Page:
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Twelve, Tristan Bates Theatre – Review

Pros: Extremely poignant; tackles the tough subject of honour killings with bravery. Covers a lot of different perspectives.

Cons: The writing was very variable in quality. Number of different writers led to a lot of repetition.

Pros: Extremely poignant; tackles the tough subject of honour killings with bravery. Covers a lot of different perspectives. Cons: The writing was very variable in quality. Number of different writers led to a lot of repetition. Twelve is an intriguing fundraising project by Kali theatre, a company that promotes the voice of South Asian female community. The evening showcased monologues by twelve different writers that explored the subject of honour killings. Some monologues stood alone but others linked together between a mother, father and their two children, a student and teacher. The twelve pieces, form part of Tristan Bates’…

Summary

Rating

Good

A great and important project but far too long. More collaboration between the writers might have avoided repeating ideas.

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Twelve is an intriguing fundraising project by Kali theatre, a company that promotes the voice of South Asian female community. The evening showcased monologues by twelve different writers that explored the subject of honour killings. Some monologues stood alone but others linked together between a mother, father and their two children, a student and teacher. The twelve pieces, form part of Tristan Bates’ Talkback Festival, which features diverse drama from Kali theatre company, including Speed, reviewed by us last week. 

The subject of honour killings is a difficult one to tackle but it was good to see that the audience was a mix of South Asians and those outside this community. Given the performance is fundraising for charities that help women in domestic violence situations, it was good to see a full house. The standard of performance was high for most of the evening, so much so that it surmounted some of the writing weaknesses. I enjoyed that they linked monologues together, dividing up and meshing some that weren’t necessarily connected by character but had the same theme. This prevented the evening from becoming stale, and put ideas against each other in an interesting way.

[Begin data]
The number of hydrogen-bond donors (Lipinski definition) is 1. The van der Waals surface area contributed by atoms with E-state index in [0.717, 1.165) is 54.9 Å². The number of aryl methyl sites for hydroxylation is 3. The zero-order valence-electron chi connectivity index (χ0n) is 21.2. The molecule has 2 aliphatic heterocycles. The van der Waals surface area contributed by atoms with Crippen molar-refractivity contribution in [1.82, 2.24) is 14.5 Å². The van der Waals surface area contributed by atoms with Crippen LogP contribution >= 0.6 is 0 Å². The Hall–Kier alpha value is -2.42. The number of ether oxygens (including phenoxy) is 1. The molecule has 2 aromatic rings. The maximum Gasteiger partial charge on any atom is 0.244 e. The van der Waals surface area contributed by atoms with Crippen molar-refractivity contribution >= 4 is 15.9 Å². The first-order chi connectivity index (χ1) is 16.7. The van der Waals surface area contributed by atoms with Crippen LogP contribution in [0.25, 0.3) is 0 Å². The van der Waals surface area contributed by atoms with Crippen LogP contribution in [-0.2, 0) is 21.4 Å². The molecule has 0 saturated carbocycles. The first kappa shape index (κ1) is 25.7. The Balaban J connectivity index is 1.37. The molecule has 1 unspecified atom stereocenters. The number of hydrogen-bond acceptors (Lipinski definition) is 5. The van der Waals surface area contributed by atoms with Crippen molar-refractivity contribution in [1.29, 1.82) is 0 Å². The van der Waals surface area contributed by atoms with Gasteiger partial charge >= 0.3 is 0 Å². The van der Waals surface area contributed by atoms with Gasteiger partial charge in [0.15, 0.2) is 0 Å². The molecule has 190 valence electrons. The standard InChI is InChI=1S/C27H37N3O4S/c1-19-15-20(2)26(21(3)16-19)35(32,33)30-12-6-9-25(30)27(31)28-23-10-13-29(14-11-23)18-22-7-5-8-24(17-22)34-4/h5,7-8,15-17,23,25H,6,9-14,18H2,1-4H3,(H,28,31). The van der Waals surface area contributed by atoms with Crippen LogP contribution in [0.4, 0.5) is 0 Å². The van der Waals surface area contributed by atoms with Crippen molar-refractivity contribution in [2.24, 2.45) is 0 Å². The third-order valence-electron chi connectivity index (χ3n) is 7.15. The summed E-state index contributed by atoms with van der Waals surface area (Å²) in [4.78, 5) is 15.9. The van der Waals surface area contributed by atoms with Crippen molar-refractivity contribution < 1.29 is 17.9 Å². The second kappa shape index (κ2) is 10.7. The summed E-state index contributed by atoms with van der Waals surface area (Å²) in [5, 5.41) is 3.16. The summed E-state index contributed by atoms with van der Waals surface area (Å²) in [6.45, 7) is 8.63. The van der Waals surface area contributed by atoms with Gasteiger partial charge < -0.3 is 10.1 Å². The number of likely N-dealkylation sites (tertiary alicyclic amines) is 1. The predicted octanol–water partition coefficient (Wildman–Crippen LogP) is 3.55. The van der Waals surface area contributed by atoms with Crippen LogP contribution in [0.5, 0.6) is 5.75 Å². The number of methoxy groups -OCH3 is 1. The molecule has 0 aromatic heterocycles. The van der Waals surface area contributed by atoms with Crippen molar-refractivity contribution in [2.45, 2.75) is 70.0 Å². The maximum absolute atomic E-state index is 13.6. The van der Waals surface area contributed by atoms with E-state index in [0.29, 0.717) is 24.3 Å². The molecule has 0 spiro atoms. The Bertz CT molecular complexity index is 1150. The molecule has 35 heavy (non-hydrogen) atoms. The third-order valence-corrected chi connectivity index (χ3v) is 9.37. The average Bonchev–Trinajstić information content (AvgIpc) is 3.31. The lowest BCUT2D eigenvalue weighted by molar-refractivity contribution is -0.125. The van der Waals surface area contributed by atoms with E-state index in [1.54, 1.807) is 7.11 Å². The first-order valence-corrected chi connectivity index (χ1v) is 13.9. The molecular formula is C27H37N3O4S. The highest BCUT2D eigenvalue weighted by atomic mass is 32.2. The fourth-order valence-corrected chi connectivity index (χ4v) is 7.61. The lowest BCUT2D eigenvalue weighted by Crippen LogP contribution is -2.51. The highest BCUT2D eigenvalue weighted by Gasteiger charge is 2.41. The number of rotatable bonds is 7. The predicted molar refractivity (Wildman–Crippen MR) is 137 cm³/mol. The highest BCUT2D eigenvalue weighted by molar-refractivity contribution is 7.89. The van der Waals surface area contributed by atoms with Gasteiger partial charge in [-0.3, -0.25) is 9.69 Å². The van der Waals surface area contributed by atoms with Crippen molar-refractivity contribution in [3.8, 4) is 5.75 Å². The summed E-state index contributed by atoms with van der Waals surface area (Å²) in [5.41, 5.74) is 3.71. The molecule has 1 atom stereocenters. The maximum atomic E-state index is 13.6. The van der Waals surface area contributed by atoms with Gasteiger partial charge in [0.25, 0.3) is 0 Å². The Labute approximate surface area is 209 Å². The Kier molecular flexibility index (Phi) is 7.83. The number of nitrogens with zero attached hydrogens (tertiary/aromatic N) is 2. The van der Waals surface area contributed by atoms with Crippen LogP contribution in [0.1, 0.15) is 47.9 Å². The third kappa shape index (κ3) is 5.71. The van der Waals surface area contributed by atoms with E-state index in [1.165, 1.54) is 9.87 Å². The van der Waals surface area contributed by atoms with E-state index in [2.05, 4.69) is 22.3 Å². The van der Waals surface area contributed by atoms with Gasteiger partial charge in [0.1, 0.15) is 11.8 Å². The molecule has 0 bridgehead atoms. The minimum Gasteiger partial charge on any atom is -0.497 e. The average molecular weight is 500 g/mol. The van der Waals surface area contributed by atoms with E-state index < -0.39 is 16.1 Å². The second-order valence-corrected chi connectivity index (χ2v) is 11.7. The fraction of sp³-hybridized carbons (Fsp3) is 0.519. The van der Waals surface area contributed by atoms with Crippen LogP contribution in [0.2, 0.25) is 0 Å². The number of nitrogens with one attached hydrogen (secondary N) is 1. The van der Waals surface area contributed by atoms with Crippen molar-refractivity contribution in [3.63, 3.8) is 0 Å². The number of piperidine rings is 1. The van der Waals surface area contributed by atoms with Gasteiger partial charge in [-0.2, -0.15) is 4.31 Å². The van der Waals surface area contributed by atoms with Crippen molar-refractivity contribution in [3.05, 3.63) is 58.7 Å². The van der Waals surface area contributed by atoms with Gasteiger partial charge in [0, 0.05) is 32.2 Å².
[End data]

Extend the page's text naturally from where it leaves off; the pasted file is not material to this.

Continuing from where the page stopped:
However, it was painfully clear that the actors did not have enough rehearsal time – they awkwardly managed scripts along with props and movement. It would have made a huge difference if they had enough preparation time to get off book. That being said, there were only a couple of weak links amongst the cast who were generally pretty impressive.

The writing, however, was much more inconsistent in terms of quality. There were some really poignant moments; a standout moment was when a young girl speaking to her mother about her death at the hands of her father asserted, “I am not your money.” However, there was also a lot of cliché on show. Even in the monologue from where the previous line was quoted, there were so many metaphors about fruit that I was squirming by the end of it.

Because the writers worked separately on their pieces, ideas and perspectives were repeated and the evening felt very long. Clearly, the number twelve is significant – it is the number of women that die in the UK each year from ‘honour based violence’. With more than one monologue per writer however, the performance stretched out to two and a half hours, and didn’t really have the legs to cover it.

One good thing about having so many different writers was the number of different perspectives on show – we saw daughters, sons, mothers, fathers, friends and teachers. I was also pleased to see that some writers found humour amongst some real tragedy. The whole house shook with laughter when one of the young victims of honour violence told us, “At my age you should be worrying if you can get away with Cheryl Cole yellow eye shadow. You can’t, by the way.”

When Twelve was good, it was really good. Some moments were truly stirring and it is an extremely important subject to talk about and give a voice to. Obviously, it was also great to see the fundraising efforts do well. However from an artistic point of view, repetition and cliché did slightly let the evening down. If the whole thing was refined slightly, it could have been something really special.

Producer: Kali Theatre Company
Director: Janet Steel
Box Office: 020 7240 6283
Booking Link: http://www.tristanbatestheatre.co.uk
Booking Until: 14th December 2013

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